Cervicobrachial syndrome

Cervicobrachialgia refers to pain that originates in the cervical spine (neck) and radiates down the arm. It may be associated with compression or irritation of the nerves leaving the spinal cord in the neck region.


Diagnosis of cervicobrachialgia involves a thorough clinical evaluation and diagnostic testing.

  • Medical history: The physician gathers information about symptoms, such as neck and arm pain, weakness, numbness or tingling in the arm, as well as medical history and previous cervical spine injuries.
  • Physical examination: A physical examination is performed to assess neck mobility, muscle strength and reflexes in the arm, and to look for signs of nerve compression.
  • Imaging studies: Cervical x-rays can show structural abnormalities in the cervical spine, such as herniated discs or bone spurs. Magnetic resonance imaging (MRI) can provide more detailed images of soft tissues and nerves.


Treatment of cervicobrachialgia may include a variety of options, ranging from conservative measures to more invasive interventions.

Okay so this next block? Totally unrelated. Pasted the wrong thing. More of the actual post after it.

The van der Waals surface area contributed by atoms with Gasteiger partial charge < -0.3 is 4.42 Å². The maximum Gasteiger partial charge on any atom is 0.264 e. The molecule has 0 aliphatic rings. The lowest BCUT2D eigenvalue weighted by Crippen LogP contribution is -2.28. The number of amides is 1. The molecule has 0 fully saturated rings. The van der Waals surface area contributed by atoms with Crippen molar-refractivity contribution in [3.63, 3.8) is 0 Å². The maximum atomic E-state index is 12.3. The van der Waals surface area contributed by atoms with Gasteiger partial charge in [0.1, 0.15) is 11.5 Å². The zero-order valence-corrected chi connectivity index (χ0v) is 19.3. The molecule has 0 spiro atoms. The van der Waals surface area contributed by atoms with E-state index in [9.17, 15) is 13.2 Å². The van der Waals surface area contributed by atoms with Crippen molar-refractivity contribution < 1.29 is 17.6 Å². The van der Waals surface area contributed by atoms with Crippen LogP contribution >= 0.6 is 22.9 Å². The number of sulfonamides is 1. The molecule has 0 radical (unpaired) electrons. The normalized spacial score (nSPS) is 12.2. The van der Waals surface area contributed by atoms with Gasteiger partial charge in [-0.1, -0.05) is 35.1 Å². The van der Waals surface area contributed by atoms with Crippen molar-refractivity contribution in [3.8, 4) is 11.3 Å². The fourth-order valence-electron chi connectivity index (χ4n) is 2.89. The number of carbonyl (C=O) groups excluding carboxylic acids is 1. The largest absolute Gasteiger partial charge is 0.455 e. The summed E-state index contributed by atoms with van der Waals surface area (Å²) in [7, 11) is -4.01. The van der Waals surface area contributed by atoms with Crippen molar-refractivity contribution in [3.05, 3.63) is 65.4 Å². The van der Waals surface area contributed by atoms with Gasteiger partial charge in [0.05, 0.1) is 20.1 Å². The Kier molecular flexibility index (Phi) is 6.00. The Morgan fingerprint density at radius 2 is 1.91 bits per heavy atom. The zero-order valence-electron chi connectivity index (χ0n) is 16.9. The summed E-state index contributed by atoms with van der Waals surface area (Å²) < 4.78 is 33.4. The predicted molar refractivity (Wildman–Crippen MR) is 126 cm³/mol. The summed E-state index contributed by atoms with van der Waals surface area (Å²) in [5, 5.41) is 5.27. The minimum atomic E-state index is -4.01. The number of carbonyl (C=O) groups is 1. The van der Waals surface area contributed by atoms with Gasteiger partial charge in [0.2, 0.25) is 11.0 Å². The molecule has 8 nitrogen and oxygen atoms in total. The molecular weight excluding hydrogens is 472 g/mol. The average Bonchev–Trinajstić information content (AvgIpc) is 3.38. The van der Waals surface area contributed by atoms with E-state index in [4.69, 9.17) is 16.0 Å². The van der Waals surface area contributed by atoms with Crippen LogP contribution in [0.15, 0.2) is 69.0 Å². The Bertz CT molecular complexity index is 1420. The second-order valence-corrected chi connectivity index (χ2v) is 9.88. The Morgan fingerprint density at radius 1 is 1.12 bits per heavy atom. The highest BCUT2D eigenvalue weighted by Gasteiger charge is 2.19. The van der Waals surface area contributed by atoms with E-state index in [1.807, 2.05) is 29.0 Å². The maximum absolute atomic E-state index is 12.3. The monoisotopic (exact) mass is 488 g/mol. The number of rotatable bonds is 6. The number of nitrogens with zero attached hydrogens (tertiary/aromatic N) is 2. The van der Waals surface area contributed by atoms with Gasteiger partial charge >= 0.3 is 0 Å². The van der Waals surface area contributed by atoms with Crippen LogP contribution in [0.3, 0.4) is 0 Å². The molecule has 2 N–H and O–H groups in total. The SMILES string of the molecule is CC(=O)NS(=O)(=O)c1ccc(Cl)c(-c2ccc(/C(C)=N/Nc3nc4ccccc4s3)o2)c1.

Some common options are:

  • Rest and self-care: Rest the neck and avoid activities that may worsen symptoms. Apply hot or cold compresses to the affected area, and perform stretching and cervical strengthening exercises under the supervision of a physical therapist.
  • Analgesics, such as acetaminophen, may help relieve mild pain.
  • Nonsteroidal anti-inflammatory drugs (NSAIDs) can reduce pain and inflammation in moderate cases.
  • Muscle relaxants: They can be prescribed to reduce muscle tension and relieve pain.
  • Physical therapy: Physical therapy plays a crucial role in the treatment of cervicobrachialgia. It includes manual therapy techniques, strengthening exercises and stretching, and physical modalities such as heat or cold therapy.
  • Corticosteroid injections: Corticosteroid infiltrations may be used in the cervical region to reduce inflammation and pain. These infiltrations are performed under imaging guidance, such as fluoroscopy or ultrasound.
  • Surgery: In severe cases or when relief is not achieved with other treatment options, surgery may be considered. This may involve decompression of compressed nerves or stabilization of the cervical spine.